- A peninsular changing bed, an accessible WC and an accessible shower – 20m².
- All Hygiene Rooms should have either a sluice or some other facility for dealing with waste (to suit the school’s arrangements) and storage for pads, spare clothing etc.
Hygiene Rooms facility
Example of fittings and accessories in a Hygiene Room facility.
Space to Change facility
Example of fittings and accessories in a Space to Change facility.
Building Bulletin 103
Building Bulletin 103 replaces the previous Building Bulletins 88 and 89 re area guidelines for mainstream primary and secondary schools. It requires that the total area of toilet and personal care facilities must include:
- Toilets for pupils: approximately one for every 20 pupils in total, but there must be one for every ten full-time equivalent pupils aged two to four, including reception and nursery places.
- Separate toilets for staff: at least one toilet with wash hand basin plus one for every 25 full-time equivalent members of staff (not including catering staff).
- Accessible toilets for disabled pupils, staff or visitors (which may also count towards the number of staff toilets above).
- In schools with pupils in Year 7 and above, facilities should also include a specialist Hygiene Room with fixed or mobile hoist and space for assistants to change a pupil. In a primary school this should contain a changing bed and accessible WC unless this is included in an adjacent accessible toilet (9m²). In a secondary school this should contain an accessible shower, sluice toilet and a changing trolley (12m²).
Some of the spaces listed above may be designed to allow facilities appropriate to:
- Use outside the school day.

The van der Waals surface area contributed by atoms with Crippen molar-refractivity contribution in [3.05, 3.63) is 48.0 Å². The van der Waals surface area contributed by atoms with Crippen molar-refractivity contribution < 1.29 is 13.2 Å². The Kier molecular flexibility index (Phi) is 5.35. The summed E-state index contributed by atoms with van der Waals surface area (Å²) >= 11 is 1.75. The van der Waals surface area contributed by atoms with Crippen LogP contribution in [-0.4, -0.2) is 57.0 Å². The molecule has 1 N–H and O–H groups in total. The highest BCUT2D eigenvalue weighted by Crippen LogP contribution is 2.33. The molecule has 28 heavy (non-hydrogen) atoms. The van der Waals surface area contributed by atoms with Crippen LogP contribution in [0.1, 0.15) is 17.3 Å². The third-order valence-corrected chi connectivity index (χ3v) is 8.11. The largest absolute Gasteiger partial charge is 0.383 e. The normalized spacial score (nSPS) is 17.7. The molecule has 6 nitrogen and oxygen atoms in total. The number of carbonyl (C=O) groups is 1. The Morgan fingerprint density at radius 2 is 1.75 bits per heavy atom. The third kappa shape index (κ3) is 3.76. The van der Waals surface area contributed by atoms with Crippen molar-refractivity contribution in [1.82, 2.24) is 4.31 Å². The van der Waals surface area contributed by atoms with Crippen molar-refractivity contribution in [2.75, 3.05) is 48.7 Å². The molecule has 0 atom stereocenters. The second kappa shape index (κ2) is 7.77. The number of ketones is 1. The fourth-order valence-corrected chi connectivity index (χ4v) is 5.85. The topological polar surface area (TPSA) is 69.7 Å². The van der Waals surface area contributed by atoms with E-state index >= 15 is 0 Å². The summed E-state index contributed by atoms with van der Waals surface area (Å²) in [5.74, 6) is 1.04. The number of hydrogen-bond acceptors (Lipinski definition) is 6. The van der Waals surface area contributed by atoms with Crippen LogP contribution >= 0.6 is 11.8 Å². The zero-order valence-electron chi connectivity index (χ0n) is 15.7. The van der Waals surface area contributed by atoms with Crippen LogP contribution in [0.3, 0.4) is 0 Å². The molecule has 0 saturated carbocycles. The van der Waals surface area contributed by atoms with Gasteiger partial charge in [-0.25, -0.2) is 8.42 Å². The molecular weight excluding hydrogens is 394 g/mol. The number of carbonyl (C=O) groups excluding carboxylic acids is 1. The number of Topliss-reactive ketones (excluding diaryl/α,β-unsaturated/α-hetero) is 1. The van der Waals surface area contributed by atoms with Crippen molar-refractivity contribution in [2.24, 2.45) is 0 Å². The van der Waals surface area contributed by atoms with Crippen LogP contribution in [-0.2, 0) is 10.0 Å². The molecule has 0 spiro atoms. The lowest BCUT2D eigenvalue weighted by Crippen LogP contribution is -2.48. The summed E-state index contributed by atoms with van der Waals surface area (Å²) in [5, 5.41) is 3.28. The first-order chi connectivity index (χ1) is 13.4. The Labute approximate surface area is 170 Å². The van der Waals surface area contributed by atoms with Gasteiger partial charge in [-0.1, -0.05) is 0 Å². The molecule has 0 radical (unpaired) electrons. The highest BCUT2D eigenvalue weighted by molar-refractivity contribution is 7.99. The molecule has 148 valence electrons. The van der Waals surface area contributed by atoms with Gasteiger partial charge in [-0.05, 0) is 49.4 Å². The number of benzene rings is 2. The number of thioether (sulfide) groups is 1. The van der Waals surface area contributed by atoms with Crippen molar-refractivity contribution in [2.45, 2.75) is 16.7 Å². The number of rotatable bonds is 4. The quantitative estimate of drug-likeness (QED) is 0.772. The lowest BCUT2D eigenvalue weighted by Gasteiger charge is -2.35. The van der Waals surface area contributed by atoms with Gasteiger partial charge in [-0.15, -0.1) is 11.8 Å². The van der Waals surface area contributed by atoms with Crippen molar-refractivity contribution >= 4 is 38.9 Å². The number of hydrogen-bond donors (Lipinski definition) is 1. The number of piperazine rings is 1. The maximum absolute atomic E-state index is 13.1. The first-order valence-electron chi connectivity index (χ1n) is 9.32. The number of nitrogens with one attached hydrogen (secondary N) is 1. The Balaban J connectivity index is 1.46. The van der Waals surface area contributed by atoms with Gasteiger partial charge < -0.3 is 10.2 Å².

- Particular religious requirements, including orientation and ablutions.
BS8300-2:2018 Design of an accessible and inclusive built environment.
The Standard sets down good practice for accessible building design in premises to which the public have access, and specifically lists educational establishments within its scope.
It advises that people with disabilities should be able to find and use suitable toilet accommodation no less easily than people without disabilities.
Where space is limited, the provision of a single accessible unisex peninsular WC for assisted use caters for all needs, and should be sited as close as possible to the entrance and/or waiting area of a building. It should be no less than 2200mm x 2400mm. The time taken to reach a toilet is an essential element to be taken into account in its siting.
The Standard further recommends that any larger building where the public have access in numbers or where visitors might be expected to spend longer periods of time, and specifically itemises educational establishments among key locations, should have a Changing Places facility.
A Changing Places toilet involves the creation of a larger, better equipped accessible toilet compared to Document M versions, which only address the needs of someone who can toilet unaided.
A Changing Places facility should be provided in addition to other wheelchair-accessible (Document M type) toilets. Each Changing Places toilet aims to meet the needs of people who need a carer to assist, and provides as a minimum:
- The right equipment ie a height-adjustable adult-sized changing bench, height-adjustable wash basin to enable a safe working height for carers and meet the moving and handling requirements for the task, this will help to reduce the risk of any musculoskeletal related injury to carers or subsequent injury to the person being supported through unsafe moving and handling. The room should also have an accessible shower and shower seat that is height adjustable to enable accessibility for users and also provides arm rests and a back rest for those that require support to maintain their own body and trunk position when using the shower seat, and full room cover overhead track hoist system to enable safe access to the toileting/bathing equipment/tasks.
- Enough space, to enable manoeuvring for the person with disabilities and up to two carers, for a centrally located (peninsular) toilet with room either side for carers, and a screen or curtain to allow some privacy.
- A safe and clean environment, ie wide tear off paper to cover the bench, a large waste bin and a non-slip floor.
- The room should be 3m x 4m, with a ceiling height of 2.4m.
- It is noted that a wash & dry toilet in place of a conventional WC can give users greater dignity & independence.